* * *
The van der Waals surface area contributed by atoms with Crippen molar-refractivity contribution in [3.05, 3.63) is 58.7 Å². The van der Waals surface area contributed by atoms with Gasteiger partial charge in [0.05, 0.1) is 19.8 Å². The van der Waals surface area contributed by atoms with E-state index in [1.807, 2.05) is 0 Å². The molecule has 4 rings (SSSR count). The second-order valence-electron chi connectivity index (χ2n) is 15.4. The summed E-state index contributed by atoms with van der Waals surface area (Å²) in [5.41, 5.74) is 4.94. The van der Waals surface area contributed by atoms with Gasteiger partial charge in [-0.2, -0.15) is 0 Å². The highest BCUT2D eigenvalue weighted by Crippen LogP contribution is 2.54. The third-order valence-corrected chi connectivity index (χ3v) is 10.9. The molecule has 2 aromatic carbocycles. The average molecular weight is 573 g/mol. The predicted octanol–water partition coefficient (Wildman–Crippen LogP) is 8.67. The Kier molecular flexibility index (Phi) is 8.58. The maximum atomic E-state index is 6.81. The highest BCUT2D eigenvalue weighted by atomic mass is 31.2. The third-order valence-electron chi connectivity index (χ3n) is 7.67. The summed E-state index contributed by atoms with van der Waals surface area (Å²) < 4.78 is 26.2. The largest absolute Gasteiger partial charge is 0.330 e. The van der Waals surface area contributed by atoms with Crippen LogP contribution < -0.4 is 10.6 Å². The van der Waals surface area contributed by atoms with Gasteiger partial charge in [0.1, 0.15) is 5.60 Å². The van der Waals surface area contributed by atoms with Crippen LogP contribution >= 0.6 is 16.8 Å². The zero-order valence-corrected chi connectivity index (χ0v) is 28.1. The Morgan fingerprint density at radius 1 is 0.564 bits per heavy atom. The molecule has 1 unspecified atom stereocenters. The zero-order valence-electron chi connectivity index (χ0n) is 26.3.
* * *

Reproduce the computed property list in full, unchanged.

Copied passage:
The van der Waals surface area contributed by atoms with Crippen molar-refractivity contribution in [3.05, 3.63) is 58.7 Å². The van der Waals surface area contributed by atoms with Gasteiger partial charge in [0.05, 0.1) is 19.8 Å². The van der Waals surface area contributed by atoms with E-state index in [1.807, 2.05) is 0 Å². The molecule has 4 rings (SSSR count). The second-order valence-electron chi connectivity index (χ2n) is 15.4. The summed E-state index contributed by atoms with van der Waals surface area (Å²) in [5.41, 5.74) is 4.94. The van der Waals surface area contributed by atoms with Gasteiger partial charge in [-0.2, -0.15) is 0 Å². The highest BCUT2D eigenvalue weighted by Crippen LogP contribution is 2.54. The third-order valence-corrected chi connectivity index (χ3v) is 10.9. The molecule has 2 aromatic carbocycles. The average molecular weight is 573 g/mol. The predicted octanol–water partition coefficient (Wildman–Crippen LogP) is 8.67. The Kier molecular flexibility index (Phi) is 8.58. The maximum atomic E-state index is 6.81. The highest BCUT2D eigenvalue weighted by atomic mass is 31.2. The third-order valence-electron chi connectivity index (χ3n) is 7.67. The summed E-state index contributed by atoms with van der Waals surface area (Å²) < 4.78 is 26.2. The largest absolute Gasteiger partial charge is 0.330 e. The van der Waals surface area contributed by atoms with Crippen LogP contribution < -0.4 is 10.6 Å². The van der Waals surface area contributed by atoms with Gasteiger partial charge in [0.1, 0.15) is 5.60 Å². The van der Waals surface area contributed by atoms with Crippen LogP contribution >= 0.6 is 16.8 Å². The zero-order valence-corrected chi connectivity index (χ0v) is 28.1. The Morgan fingerprint density at radius 1 is 0.564 bits per heavy atom. The molecule has 1 unspecified atom stereocenters. The zero-order valence-electron chi connectivity index (χ0n) is 26.3.